His attempt at sympathy came off sounding to her like a demand.
“Thank you for your interest in managing the situation for us,” Jesamyn frowned, “But I don’t personally believe it has an answer. I don’t think you can fix this, and I would strongly caution you against trying to repair me.”
Jesamyn stepped off the sidewalk into the dirt road. Before her weight fully shifted, Desmond caught her arm. Her neck prickled at the intimacy of this gesture.
“No, just -- wait – please?”



It's hard to get the full picture from a snippet. Bottom line: The editor didn't comment on the first sidewalk scene; however, she remarked specifically on this one. I found this very interesting. She asked me to think about how self-conscious Jesamyn might have been in her own skin. There she was on the street, both arguing and being held by Desmond. My editor said: What if the white woman she works with happened to be walking past? Yes, an incisive question, I thought. Whether or not random white ladies DID typically stroll down Brevard street in 1906 -- I think they mostly didn't, based on my research -- Jesamyn might have carried a sense of danger and caution with her, even into that one, relatively safe space.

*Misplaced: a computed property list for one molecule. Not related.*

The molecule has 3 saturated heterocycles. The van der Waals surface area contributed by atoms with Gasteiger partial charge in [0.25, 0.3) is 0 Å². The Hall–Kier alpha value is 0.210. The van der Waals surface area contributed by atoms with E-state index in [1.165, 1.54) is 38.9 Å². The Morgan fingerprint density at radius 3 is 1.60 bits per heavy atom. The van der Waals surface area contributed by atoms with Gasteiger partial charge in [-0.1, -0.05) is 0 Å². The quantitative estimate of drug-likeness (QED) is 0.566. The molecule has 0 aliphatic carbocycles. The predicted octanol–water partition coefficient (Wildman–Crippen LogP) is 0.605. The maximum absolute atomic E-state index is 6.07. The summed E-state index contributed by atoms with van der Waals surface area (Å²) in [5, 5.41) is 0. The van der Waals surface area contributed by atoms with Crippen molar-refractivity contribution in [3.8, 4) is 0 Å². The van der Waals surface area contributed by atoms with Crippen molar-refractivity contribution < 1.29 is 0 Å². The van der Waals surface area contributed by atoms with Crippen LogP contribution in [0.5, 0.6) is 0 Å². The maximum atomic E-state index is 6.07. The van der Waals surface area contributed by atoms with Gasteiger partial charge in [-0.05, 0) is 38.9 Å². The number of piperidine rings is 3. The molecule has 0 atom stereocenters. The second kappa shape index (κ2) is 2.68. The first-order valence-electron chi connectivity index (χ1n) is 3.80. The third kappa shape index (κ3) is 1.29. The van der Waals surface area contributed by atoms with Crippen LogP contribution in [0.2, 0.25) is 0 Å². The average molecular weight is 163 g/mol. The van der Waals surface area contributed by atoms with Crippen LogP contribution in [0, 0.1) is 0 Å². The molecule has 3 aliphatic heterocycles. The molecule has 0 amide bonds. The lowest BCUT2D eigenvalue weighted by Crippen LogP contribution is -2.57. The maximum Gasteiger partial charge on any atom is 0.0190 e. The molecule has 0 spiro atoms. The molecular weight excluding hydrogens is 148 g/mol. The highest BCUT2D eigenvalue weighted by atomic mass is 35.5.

I am still pondering this scene, and thinking about revision.


In my daily life, I generally assume that Black Americans experience almost every public -and many private spaces too -- as racialized. Whereas white people probably experience almost no spaces as being racialized. A department store, for example. A pool. A sidewalk. Maybe I am wrong. But in writing, as in life, we have room to grow.